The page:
This is also your time to decide what type of reader you really want for your book. Who is interested? See if you can give a survey to those who already read the book to see why they bought it and what they liked most? Doing this research will help you narrow down exactly the kind of person you are designing and writing a comic book for. Knowing your very special audience will help you target your product directly to them.
It's hard to make money without spending money first. There is a time lag between your initial investment and the sales you need in order to cover the first investment. Have you been able to calculate that out?
Now, let's go back to your initial question of whether or not to close up shop. How committed are you to the success of this business? Are you willing to take the time to experiment with your audience and see what they like? Is creating comic books something you feel incredibly passionate about that you want the world to see, or is it just a side hobby? How much research/background did you have before starting this endeavor?
You don't need a lot of experience to make a business work. The people who create successful businesses are the ones who are most committed to finding the ways that their business can succeed. That is by trying new things when your original plan isn't working and finding new ways for people to get excited about your product.
If you look at how much effort it's going to take to find your ideal comic book reader audience and get them excited about your project and you just want to curl up in ball, that is a much better answer for you to close down the business rather than keeping it open.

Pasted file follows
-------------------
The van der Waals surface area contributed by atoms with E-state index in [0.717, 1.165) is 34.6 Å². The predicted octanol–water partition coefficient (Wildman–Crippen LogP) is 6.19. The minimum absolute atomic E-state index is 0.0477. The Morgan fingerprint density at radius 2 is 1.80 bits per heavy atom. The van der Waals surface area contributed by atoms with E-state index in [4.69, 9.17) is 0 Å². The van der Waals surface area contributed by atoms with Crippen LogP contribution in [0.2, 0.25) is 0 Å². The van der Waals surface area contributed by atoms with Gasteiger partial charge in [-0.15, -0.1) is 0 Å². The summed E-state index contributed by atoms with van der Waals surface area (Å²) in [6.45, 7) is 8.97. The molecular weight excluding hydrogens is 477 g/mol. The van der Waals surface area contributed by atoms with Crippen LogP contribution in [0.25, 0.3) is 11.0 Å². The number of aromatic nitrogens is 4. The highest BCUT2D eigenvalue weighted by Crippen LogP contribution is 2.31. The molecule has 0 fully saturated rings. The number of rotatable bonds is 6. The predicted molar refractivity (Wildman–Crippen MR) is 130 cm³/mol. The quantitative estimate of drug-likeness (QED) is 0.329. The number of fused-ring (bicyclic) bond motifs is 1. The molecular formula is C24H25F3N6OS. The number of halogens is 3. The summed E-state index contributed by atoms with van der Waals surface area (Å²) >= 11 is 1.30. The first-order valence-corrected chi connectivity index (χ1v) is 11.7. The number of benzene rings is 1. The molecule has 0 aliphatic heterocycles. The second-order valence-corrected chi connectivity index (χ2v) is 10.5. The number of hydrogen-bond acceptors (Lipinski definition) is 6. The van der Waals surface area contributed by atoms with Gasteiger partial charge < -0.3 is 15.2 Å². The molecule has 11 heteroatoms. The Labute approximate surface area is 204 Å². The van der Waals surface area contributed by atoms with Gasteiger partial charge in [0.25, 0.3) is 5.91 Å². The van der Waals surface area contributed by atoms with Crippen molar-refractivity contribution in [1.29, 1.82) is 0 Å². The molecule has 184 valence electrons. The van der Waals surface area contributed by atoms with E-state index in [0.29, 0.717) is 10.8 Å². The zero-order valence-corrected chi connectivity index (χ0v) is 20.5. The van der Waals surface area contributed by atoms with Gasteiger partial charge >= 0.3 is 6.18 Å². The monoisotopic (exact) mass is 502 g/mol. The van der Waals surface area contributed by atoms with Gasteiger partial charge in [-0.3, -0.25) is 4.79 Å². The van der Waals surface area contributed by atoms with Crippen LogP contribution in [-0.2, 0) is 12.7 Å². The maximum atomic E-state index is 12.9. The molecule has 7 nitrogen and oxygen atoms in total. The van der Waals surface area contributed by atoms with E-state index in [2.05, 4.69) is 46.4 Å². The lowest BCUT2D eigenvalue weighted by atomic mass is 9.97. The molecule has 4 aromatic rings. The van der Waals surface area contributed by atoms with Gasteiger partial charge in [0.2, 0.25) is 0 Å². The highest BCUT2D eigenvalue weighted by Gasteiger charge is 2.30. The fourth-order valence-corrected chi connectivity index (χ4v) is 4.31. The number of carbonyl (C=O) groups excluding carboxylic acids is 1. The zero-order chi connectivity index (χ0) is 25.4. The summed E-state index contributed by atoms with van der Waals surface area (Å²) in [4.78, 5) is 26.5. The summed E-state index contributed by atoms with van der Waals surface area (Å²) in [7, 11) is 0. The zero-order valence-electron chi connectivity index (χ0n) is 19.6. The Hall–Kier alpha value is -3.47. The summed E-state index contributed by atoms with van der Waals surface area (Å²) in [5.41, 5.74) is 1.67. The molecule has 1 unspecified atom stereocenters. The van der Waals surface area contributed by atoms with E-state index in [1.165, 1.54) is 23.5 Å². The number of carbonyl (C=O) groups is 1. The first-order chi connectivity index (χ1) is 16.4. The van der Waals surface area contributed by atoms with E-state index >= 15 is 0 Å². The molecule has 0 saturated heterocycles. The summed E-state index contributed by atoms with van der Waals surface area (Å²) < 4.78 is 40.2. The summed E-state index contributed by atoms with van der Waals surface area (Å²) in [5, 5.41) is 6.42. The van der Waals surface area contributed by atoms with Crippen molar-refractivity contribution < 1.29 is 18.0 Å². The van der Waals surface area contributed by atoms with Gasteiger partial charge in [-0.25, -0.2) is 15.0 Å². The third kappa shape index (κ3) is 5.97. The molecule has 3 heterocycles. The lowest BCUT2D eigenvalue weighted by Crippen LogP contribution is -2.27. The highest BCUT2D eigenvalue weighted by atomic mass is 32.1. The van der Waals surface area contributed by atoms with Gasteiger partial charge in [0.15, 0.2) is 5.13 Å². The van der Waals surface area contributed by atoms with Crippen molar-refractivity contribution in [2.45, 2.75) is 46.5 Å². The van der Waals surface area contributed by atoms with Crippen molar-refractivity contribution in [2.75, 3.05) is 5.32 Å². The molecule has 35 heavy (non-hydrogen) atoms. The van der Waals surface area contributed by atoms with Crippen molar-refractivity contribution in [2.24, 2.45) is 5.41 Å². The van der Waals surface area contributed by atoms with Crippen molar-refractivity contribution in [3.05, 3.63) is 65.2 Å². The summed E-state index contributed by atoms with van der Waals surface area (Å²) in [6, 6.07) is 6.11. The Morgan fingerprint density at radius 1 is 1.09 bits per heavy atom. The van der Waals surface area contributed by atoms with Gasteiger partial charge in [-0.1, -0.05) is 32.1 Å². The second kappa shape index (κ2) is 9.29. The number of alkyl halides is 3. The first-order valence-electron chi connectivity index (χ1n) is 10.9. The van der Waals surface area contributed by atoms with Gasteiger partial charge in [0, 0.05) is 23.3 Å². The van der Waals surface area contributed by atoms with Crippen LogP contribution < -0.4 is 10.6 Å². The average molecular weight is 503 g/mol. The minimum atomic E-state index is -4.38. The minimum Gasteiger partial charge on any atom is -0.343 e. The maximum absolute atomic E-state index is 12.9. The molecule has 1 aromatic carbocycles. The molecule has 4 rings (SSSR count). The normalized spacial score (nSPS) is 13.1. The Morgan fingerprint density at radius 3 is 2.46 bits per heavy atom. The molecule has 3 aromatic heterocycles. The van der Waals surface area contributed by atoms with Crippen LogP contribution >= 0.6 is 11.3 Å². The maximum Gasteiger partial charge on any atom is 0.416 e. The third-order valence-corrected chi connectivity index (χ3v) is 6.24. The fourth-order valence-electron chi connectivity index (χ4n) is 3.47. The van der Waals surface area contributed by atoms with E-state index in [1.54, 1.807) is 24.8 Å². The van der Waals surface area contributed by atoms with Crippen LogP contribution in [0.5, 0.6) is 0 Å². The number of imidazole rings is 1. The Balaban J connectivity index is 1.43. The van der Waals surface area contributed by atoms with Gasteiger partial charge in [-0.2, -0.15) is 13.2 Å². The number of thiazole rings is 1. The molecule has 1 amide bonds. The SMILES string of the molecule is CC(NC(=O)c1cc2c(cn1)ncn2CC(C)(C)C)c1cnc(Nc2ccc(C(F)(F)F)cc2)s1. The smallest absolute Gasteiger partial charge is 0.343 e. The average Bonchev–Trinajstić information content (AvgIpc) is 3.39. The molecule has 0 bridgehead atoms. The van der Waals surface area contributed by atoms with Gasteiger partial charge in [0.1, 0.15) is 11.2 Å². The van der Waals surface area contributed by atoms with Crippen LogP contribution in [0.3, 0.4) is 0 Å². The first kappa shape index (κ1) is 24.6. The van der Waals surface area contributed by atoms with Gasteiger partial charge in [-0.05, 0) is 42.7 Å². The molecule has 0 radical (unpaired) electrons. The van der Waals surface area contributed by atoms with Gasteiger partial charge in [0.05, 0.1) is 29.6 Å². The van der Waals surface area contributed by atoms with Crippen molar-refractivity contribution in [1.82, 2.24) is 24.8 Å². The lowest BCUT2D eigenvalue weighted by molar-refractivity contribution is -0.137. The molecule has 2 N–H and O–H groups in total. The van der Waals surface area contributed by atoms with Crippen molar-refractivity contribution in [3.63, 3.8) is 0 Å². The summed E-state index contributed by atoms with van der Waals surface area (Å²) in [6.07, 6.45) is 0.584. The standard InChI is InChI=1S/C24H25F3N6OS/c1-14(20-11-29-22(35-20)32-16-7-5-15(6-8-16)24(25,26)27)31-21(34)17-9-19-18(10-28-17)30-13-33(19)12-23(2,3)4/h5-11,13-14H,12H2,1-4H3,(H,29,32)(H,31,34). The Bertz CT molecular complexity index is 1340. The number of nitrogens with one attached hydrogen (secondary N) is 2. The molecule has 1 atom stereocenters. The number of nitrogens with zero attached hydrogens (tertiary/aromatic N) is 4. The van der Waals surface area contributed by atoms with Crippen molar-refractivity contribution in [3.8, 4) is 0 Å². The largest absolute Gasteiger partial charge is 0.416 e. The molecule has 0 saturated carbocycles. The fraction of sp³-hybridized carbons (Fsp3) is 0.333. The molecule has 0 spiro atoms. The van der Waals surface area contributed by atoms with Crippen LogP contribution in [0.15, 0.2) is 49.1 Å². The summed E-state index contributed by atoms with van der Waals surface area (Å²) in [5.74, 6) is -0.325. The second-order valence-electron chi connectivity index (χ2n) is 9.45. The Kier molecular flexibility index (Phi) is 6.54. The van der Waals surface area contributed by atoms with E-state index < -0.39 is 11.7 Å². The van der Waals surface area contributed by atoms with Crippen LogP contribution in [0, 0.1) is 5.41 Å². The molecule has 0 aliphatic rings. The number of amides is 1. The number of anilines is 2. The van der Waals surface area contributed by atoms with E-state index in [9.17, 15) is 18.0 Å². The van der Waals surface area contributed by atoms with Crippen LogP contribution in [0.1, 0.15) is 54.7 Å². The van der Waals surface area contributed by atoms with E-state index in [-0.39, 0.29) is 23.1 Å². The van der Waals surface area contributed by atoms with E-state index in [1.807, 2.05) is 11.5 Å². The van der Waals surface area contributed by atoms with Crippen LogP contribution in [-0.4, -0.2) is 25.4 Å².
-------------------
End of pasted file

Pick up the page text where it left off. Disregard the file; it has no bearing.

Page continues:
If you are really passionate about this idea and you want to see your work flourish, then keep at it. Try different strategies, see what works and what doesn't. If in 6 months you are exhausted and you really can't come up with anything new and you are starting to resent the work, then revisit the question of closing shop.
In order to make money, you have to try a plethora of different things. (Quick word to the wise, pick 1 or 2 new things to try at a time. More than 2 is hard to implement.) Have the courage to do something new a different in how you reach your audience than what you are currently doing.
Take 6 months, see what happens. And feel free to reach out and let me known what happens. I'm curious to see your decision.
Many startups do not generate positive income or cash flow at the beginning. The question as to whether it is "normal" or not is not in an of itself a gauge of success of failure of your business.
It really depends on why the company is not generating cash/profit.
If you are investing in development of technology or markets it could very well be OK that you have not yet hit break even. This cannot obviously continue forever and there must be a reasonable plan that does generate profit and cash at some point in the future.
So the answer to your question is: it depends. I would recommend you have someone who has experience with startups take a look at your operation and give you an opinion as to continued business viability.
The most important components are:
1. Does you business fill a need in the market place
2. Can you deliver it at a price which customers find acceptable
3. Does your cost to deliver this product/service allow for long term positive cash flow.
Once you have answered these questions then you can make some decisions about your path forward.
Several insightful answers here, but I gave Alan Jackson an up vote for his simple answer. My answer: "yes, it is normal." That is why 9 out of 10 new businesses fail.
I don't completely agree with Alan; you still may have a chance of success, but you can't keep bleeding. Maybe concentrate on paying gigs & give your initial investment / dream a chance to mature without additional funds.
Best of luck